Thursday, October 6, 2011

The House That Spite Allegedly Built

I first heard Jenn refer to the House on the Rock when we were at the Tinkertown Museum. The best way to describe Tinkertown would be, "a collection of different kinds of stuff." I'm unsure of how a place like that came about, but I'm pretty sure that if I were independently wealthy, I too would probably start up random collections.

Throughout our visit to Tinkertown, Jenn kept repeating, "next time we go to Madison, we have to go to House on the Rock." She had been there a few years ago. It sounded like a place I would want to check out.

Sure enough, while we were in Madison, we made the hourlong drive west to Spring Green, Wisc., which is home to House on the Rock and Frank Lloyd Wright's summer home, Taliesin. The best way I could describe House on the Rock would be, "Like Tinkertown, only much, much bigger." This isn't very helpful to our readers outside of the Albuquerque area who have never been to Tinkertown, but I'm sorry. The place was so indescribably fascinating. The best I could do to do the place any justice is to share some pictures.
This is the Infinity Room. It's a long, narrow hallway with windows covering its walls. A railing stops you from proceeding, but it's constructed to appear as if the hallway continues forever. In reality, it continues for just a few more yards. This is what it looks like from the outside.
While you're in the room, you may not realize how high you are until you look down and notice that you're tens of feet above the trees. That's when you feel the room gently give way to the wind. Or maybe that was just me. I'm not crazy about heights, but other than that, I was impressed with this room.

House on the Rock also had many token-operated automatic music machines like this one.
This photo doesn't do "The Red Room" justice. The room is ornate with instruments everywhere, set to play a piece from The Mikado. The instruments seemed to be well-maintained, as well. Jenn says last time she went, some of the instruments from some of the machines were out of tune, adding a creepy factor to the experience.

Another music machine was made to look like a bunch of sea creatures playing their own version of The Beatles' Octopus's Garden.
Unfortunately, that room was dark, and a wider shot wouldn't have come out.

House on the Rock claims to have the world's largest indoor carousel.
The carousel features over 20,000 lights, 182 chandeliers and 269 animals — none of which are horses.

Above the surrounding area, the ceiling is decorated with hundreds of angels.

There were tons of collections that we didn't bother taking pictures of for one reason or another. For instance, some of the Rube Goldberg machines were too large to be adequately captured on camera. Also, I found the dolls unsettling. I didn't like the way they stared back. Just creepy. This included the doll carousel, which had hundreds of dolls, possibly designed for the sole purpose of giving me the willies.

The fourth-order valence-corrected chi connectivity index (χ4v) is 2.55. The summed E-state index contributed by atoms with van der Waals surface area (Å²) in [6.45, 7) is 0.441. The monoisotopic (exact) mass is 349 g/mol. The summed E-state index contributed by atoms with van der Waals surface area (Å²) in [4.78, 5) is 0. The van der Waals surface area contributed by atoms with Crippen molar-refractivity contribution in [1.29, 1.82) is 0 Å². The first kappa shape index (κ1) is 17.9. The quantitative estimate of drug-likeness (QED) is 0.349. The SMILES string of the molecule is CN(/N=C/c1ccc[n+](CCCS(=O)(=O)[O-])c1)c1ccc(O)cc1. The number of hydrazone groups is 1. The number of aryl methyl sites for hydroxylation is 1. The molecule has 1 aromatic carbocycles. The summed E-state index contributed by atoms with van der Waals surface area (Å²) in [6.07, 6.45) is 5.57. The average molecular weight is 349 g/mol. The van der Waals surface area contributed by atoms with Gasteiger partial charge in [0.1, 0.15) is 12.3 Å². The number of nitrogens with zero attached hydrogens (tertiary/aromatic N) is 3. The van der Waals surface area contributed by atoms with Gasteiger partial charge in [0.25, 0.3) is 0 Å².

There was also a large collection of dollhouses. While I appreciate the amount of craft that goes into dollhouses, I can't get myself to enthusiastic over them. One woman in a nearby group was notably more impressed than me. I overheard her saying, "These are classic homes. Not like that Frank Lloyd Wright crap. What kid wants a crappy Frank Lloyd Wright home like that?" I guess she wasn't too impressed with what his nearby summer home had to offer.

One question that wasn't answered during our tour of the house was "why?" Why does this house exist and why are these crazy collections kept here?

To be fair, there was a section devoted to architect Alex Jordan Jr., but we skipped it because we worried we wouldn't get to see everything before the place closed. When time is short, you want to see the stuff and not the part explaining why the stuff is there.

Information is scarce as Jordan was reclusive. One story starts around 1920, when Jordan's father and a friend drove to Taliesin to show Wright plans for a project in Madison. Jordan admired Wright, but according to the story, that was a one-way street. Wright looked at Jordan's plans and said, "I wouldn't hire you to design a cheese crate or a chicken coop. You're not capable."

While on the trip back, Jordan saw a spire of rock and told his friend that he was going to build a Japanese house on that spot and advertise it. Twenty-five years later, his Alex Jordan Jr. began construction.
I'm unclear as to why a Japanese house was supposed to get Wright's goat. Maybe it was the fact that that would bring tourists, thereby disturbing Wright's peace.

The story doesn't exactly add up. First, there's the fact that when this exchange supposedly took place, Wright was in Tokyo working on the Imperial Hotel. Maybe that's where the Japanese connection comes in, but this only further proves that the story isn't true.

Secondly, regardless of how much Wright-hate was passed down from father to son, why would a hermit design a house specifically to attract tourists to the area just to pester someone who got a good verbal dig on his dad 25 years earlier?

While this part of the story isn't clear, I might be able to answer why he started collection all of this stuff. Because, like I said, if I were that rich, I'd probably start up a bunch of crazy collections myself.

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